The harsher side to a beautiful land

7 Jan

When a place you’ve visited is featured on the news – and the news is not good – it just feels a little bit closer and a little bit more relevant. Suddenly you’ve seen the school they’re talking about, you’ve walked down the street now in devastation and had a drink in the coffee shop now standing amid the rubble. This is true for us now, just two weeks after visiting the beautiful island of Tasmania, the state is now being ravaged by bushfires and some are still burning out of control.

The truly devastating effects and indiscriminate nature of nature are clearly in evidence when you look at the images of the once picturesque coastal village of Dunalley, now smouldering in the ashes, gutted by the flames.

jettyfire

The Mercury

Dunalley Fire Aerial (The Australian)

Access to the Tasman Peninsula has been closed off for days when it was just days ago that James and I drove down that way in the camper car to visit Port Arthur. Now people are being evacuated by boat off the peninsula to Hobart.

I have only experienced a similar reaction to a news story when I saw the scenes in Thailand of the Boxing Day tsunami, a year to the day after I was sat on that same beach in Phuket. Yesterday we watched and were just thankful, not only for the timing of our holiday, but that so far, everyone has been accounted for and no lives have been lost in the Tasmanian fires. It was one of the few times we have been compelled to call the number on the screen and visit the website to donate money to the rescue and salvage operation. When you enjoyed a place so much and had a fantastic time because of its scenery and its people, you want to do what you can to protect that scenery and help those people.

Catastrophic fire warnings are now in place across parts of New South Wales as well, especially along the South Coast, where once again, James and I were just two days ago. When the ‘fire risk’ markers obliterate the map of your area you know it’s not a sensational news story and with temperatures in this part of the country set to soar to dizzying heights tomorrow, we are being told we face the biggest fire danger in the state’s history. Temperatures in Sydney are predicted to rise into the 40s and whereas we may be fortunate to escape to the sea breezes and a dip in the ocean, it’s all too easy to forget some will not be so lucky. With family travelling down the South Coast as we speak, we know people have their bags packed and ready to leave their homes at a moment’s notice.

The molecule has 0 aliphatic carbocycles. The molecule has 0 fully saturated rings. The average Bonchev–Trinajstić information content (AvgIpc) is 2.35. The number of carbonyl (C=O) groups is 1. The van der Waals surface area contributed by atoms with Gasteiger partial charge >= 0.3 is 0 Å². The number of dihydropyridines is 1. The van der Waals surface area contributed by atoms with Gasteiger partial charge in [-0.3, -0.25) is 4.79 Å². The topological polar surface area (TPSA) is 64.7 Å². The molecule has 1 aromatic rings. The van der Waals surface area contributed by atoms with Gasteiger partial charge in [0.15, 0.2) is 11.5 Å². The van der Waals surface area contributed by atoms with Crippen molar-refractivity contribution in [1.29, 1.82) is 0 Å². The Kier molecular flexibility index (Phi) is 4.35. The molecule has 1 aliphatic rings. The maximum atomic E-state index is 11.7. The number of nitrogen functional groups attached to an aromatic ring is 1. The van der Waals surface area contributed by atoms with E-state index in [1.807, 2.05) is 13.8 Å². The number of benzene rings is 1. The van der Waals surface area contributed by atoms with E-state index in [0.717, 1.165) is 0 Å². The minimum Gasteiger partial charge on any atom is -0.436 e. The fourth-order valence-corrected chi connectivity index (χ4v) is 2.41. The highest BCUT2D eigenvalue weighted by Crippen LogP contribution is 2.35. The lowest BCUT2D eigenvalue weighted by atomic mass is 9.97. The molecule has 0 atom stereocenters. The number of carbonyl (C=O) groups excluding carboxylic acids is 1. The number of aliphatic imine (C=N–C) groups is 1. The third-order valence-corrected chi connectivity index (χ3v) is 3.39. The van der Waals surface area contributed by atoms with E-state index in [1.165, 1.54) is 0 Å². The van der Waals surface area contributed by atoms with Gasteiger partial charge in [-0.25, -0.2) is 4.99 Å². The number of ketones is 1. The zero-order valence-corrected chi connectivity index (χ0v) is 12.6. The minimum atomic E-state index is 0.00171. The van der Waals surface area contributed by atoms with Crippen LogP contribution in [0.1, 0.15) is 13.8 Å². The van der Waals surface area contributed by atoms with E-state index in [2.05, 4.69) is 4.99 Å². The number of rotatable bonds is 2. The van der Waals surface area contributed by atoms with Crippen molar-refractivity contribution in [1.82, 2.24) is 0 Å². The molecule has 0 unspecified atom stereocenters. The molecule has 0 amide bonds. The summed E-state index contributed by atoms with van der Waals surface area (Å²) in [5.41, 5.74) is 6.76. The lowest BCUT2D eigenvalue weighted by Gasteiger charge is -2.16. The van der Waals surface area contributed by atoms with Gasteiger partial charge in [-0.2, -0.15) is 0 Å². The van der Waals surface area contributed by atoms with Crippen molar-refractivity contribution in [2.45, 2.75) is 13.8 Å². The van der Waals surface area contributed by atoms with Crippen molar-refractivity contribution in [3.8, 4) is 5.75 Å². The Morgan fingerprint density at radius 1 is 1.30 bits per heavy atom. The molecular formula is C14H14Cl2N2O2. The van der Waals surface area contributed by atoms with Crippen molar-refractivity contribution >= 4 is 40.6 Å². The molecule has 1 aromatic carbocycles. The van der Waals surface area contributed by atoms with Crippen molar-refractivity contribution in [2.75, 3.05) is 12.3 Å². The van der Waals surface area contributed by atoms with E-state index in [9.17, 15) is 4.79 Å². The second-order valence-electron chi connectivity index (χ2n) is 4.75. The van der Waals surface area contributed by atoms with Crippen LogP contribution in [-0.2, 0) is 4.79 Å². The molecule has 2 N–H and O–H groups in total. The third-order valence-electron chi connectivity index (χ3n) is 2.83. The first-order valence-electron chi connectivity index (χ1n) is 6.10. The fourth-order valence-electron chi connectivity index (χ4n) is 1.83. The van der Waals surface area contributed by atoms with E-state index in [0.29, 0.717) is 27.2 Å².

It’s one of the harsher and sadder realities of living in such a hot climate and if anything makes you have a little more respect for nature, the pictures on our news channels at the moment will do just that.

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2 Responses to “The harsher side to a beautiful land”

  1. gpcox January 7, 2013 at 11:21 pm #

    So sorry to hear about the fires, it looks like such a beautiful island.

  2. vonschlapper January 7, 2013 at 11:23 pm #

    You’re right, it all comes back to home, when its somewhere you know. Xxx

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